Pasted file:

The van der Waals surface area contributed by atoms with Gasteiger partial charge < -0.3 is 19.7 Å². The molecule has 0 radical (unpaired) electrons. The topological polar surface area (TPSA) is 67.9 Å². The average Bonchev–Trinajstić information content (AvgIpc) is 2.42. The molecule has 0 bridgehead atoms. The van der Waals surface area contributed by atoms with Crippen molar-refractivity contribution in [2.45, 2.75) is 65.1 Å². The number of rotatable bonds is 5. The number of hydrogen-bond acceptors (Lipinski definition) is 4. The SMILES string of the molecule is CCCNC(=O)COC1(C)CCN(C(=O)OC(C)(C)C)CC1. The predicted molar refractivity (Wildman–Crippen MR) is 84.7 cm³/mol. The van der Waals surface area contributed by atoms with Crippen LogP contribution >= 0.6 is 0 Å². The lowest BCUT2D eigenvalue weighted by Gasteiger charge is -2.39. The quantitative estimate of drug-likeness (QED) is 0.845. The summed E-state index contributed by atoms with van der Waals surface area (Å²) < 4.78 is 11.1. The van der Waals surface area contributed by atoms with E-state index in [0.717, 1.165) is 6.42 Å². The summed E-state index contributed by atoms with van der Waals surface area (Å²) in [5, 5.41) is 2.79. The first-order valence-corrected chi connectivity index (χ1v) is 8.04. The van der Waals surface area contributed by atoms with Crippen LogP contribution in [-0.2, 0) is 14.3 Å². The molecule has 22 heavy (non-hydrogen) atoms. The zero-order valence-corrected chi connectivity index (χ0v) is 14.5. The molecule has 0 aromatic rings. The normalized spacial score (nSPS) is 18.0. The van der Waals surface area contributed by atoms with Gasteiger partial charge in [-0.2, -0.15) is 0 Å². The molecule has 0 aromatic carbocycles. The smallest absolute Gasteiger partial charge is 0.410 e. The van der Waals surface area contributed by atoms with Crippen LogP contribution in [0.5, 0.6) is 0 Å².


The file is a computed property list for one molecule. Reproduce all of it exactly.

The van der Waals surface area contributed by atoms with Gasteiger partial charge < -0.3 is 19.7 Å². The molecule has 0 radical (unpaired) electrons. The topological polar surface area (TPSA) is 67.9 Å². The average Bonchev–Trinajstić information content (AvgIpc) is 2.42. The molecule has 0 bridgehead atoms. The van der Waals surface area contributed by atoms with Crippen molar-refractivity contribution in [2.45, 2.75) is 65.1 Å². The number of rotatable bonds is 5. The number of hydrogen-bond acceptors (Lipinski definition) is 4. The SMILES string of the molecule is CCCNC(=O)COC1(C)CCN(C(=O)OC(C)(C)C)CC1. The predicted molar refractivity (Wildman–Crippen MR) is 84.7 cm³/mol. The van der Waals surface area contributed by atoms with Crippen LogP contribution >= 0.6 is 0 Å². The lowest BCUT2D eigenvalue weighted by Gasteiger charge is -2.39. The quantitative estimate of drug-likeness (QED) is 0.845. The summed E-state index contributed by atoms with van der Waals surface area (Å²) < 4.78 is 11.1. The van der Waals surface area contributed by atoms with E-state index in [0.717, 1.165) is 6.42 Å². The summed E-state index contributed by atoms with van der Waals surface area (Å²) in [5, 5.41) is 2.79. The first-order valence-corrected chi connectivity index (χ1v) is 8.04. The van der Waals surface area contributed by atoms with Crippen LogP contribution in [-0.2, 0) is 14.3 Å². The molecule has 22 heavy (non-hydrogen) atoms. The zero-order valence-corrected chi connectivity index (χ0v) is 14.5. The molecule has 0 aromatic rings. The normalized spacial score (nSPS) is 18.0. The van der Waals surface area contributed by atoms with Gasteiger partial charge in [-0.2, -0.15) is 0 Å². The molecule has 0 aromatic carbocycles. The smallest absolute Gasteiger partial charge is 0.410 e. The van der Waals surface area contributed by atoms with Crippen LogP contribution in [0.5, 0.6) is 0 Å².